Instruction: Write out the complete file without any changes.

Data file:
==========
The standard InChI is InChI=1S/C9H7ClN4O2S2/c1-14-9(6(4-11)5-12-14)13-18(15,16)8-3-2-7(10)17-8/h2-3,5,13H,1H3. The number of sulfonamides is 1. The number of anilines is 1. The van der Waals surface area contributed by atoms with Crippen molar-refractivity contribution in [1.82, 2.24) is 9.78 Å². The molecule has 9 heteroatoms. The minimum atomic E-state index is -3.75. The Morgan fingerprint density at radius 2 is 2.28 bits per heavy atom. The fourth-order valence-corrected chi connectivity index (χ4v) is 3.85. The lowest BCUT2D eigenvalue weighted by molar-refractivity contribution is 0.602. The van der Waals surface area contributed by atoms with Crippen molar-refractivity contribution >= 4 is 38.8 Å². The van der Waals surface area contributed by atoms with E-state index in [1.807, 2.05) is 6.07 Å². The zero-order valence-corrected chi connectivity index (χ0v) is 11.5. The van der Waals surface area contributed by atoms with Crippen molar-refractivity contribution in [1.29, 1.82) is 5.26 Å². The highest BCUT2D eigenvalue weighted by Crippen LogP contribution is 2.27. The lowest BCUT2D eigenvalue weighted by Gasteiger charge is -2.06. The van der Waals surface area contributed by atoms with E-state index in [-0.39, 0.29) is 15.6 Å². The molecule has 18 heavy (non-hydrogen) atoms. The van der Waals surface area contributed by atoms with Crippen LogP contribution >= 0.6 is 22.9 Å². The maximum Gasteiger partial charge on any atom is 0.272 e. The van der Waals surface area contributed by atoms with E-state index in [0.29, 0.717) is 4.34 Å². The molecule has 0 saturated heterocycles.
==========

The standard InChI is InChI=1S/C9H7ClN4O2S2/c1-14-9(6(4-11)5-12-14)13-18(15,16)8-3-2-7(10)17-8/h2-3,5,13H,1H3. The number of sulfonamides is 1. The number of anilines is 1. The van der Waals surface area contributed by atoms with Crippen molar-refractivity contribution in [1.82, 2.24) is 9.78 Å². The molecule has 9 heteroatoms. The minimum atomic E-state index is -3.75. The Morgan fingerprint density at radius 2 is 2.28 bits per heavy atom. The fourth-order valence-corrected chi connectivity index (χ4v) is 3.85. The lowest BCUT2D eigenvalue weighted by molar-refractivity contribution is 0.602. The van der Waals surface area contributed by atoms with Crippen molar-refractivity contribution >= 4 is 38.8 Å². The van der Waals surface area contributed by atoms with E-state index in [1.807, 2.05) is 6.07 Å². The zero-order valence-corrected chi connectivity index (χ0v) is 11.5. The van der Waals surface area contributed by atoms with Crippen molar-refractivity contribution in [1.29, 1.82) is 5.26 Å². The highest BCUT2D eigenvalue weighted by Crippen LogP contribution is 2.27. The lowest BCUT2D eigenvalue weighted by Gasteiger charge is -2.06. The van der Waals surface area contributed by atoms with E-state index in [-0.39, 0.29) is 15.6 Å². The molecule has 18 heavy (non-hydrogen) atoms. The van der Waals surface area contributed by atoms with Crippen LogP contribution >= 0.6 is 22.9 Å². The maximum Gasteiger partial charge on any atom is 0.272 e. The van der Waals surface area contributed by atoms with E-state index in [0.29, 0.717) is 4.34 Å². The molecule has 0 saturated heterocycles.